Donald Trump, the Rough Draft President

Over the last three days, Donald Trump has been making increasingly erratic posts to Twitter.

Some of the errors in Donald Trump’s tweets are typographical errors.  It may seem trivial to poke fun at Donald Trump for misspelling unprecedented as “unpresidented,” for misspelling wait as “waite,” and for adding odd commas and periods where they simply don’t belong.  Haven’t we all misspelled words or committed grammatical errors in our writing, after all? Isn’t Donald Trump human?

Donald Trump's typo-filled, error-ridden Twitter posts indicate a tendency to operate off a rough-draft, unchecked sensibility rather than a considered, discussed and quality-checked final determination.

Such objections miss the point: of course nobody’s perfect, and of course everybody makes mistakes.  The problem isn’t that Donald Trump is fallible.  The problem is that that Donald Trump is now the President-Elect, and neither the President-Elect nor his staff is checking the President-Elect’s communications before they’re shared with the world. Not a single soul, whether it’s Trump himself or a staffer with elementary writing skills, is bothering to even glance over these Tweets before they’re posted.

If Donald Trump were an high school or college kid writing from his dorm room, we might expect such lack of care. But this isn’t who Donald Trump is.  He’s a self-professed billionaire and as the next U.S. President he’s about to become the most powerful person in the world.  Either out of his personal funds or in his institutionally-supported role as the soon-to-be Commander in Chief with a full transition staff, Donald Trump can afford to have someone check his work to make sure that his worldwide proclamations are at least typo-free.  But the President-Elect doesn’t bother with this, and no one on his staff is stepping up to check his use of language for him.  There are no filters.  There are no pauses for deliberation.  There is no review.  Neither Trump nor his staff care enough to catch errors and fix them. The result of this carelessness is a series of communications by the President-Elect that not only embarrass him and the nation, but at times make his messages downright unintelligible.  In the 24 hours since Donald Trump’s “drone they stole back.- let them keep it!” declaration, journalists have been unable to determine just what Donald Trump is trying to say.  Even the partisan conservative Daily Caller has been forced to note that “the president-elect has yet to clarify his intended meaning.”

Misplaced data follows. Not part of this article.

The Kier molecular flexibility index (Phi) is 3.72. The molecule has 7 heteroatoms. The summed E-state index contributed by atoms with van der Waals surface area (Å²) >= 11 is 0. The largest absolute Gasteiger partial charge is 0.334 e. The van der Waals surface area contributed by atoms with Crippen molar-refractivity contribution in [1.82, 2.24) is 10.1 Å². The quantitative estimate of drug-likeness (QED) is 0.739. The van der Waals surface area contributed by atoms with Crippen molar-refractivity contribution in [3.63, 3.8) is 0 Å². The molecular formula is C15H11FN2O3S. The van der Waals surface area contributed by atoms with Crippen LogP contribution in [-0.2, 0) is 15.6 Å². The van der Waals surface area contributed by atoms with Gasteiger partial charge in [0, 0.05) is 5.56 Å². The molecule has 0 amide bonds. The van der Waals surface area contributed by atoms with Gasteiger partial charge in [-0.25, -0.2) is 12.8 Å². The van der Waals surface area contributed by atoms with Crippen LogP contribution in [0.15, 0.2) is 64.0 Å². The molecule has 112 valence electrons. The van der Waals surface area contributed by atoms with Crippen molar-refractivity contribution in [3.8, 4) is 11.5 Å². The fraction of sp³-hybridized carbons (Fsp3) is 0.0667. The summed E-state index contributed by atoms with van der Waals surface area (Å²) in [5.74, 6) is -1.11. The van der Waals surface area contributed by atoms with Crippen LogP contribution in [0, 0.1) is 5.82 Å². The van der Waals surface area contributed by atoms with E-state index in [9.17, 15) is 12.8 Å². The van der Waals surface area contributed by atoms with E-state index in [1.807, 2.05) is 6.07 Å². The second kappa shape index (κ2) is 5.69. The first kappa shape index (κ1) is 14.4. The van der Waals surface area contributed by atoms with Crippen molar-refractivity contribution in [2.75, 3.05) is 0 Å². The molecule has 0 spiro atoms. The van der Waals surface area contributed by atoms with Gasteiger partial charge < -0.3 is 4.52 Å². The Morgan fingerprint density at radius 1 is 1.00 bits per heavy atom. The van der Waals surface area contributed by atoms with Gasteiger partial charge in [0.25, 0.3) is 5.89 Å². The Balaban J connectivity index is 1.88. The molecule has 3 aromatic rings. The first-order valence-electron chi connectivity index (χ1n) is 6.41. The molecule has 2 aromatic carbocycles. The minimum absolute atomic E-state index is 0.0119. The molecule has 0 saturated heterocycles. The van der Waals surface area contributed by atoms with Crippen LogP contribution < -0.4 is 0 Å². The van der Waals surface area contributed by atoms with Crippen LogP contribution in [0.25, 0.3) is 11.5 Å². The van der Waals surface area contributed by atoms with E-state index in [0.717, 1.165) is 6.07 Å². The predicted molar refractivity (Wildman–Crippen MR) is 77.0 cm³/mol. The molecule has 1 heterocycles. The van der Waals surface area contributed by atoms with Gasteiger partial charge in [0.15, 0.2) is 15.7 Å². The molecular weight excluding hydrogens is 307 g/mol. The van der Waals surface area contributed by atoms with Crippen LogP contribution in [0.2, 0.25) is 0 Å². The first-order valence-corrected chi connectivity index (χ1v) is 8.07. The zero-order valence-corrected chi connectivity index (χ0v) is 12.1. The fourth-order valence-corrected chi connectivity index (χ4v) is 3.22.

In his December 15 Tweet on Russia, Donald Trump’s error is even more egregious.  This is no matter of spelling; President-Elect Trump got his basic facts fundamentally wrong and spread an obvious falsehood around the world. A one-minute check of any newsbank would show that actually, the White House was forcefully and repeatedly condemning the Russian efforts to hack the U.S. election long before Election Day.  But neither President-Elect Trump nor his staff bothered to take a bare minute to check the facts before issuing a worldwide communication.  Pause on that thought for a moment: Not one soul in the incoming White House administration is bothering to make sure the President gets his facts right.

The question must be asked: if the incoming Trump administration isn’t checking the President-Elect’s grasp of facts, if no one is giving a Trump’s utterly mystifying phrases a second glance, if factual errors are neither being checked beforehand nor corrected afterward, and if our next leader’s improvised, off-the-cuff, unsourced declarations are shot off around the world every day without a care to the consequences…

… what do you think will happen when Donald Trump takes the Oath of Office and actually becomes President of the United States, the most powerful person in the world, the Commander in Chief of the largest military in the world, the man with his finger on the nuclear trigger?  When the President’s whims blow him in a belligerent direction, who will say “no?” Who will even dare to suggest a second thought?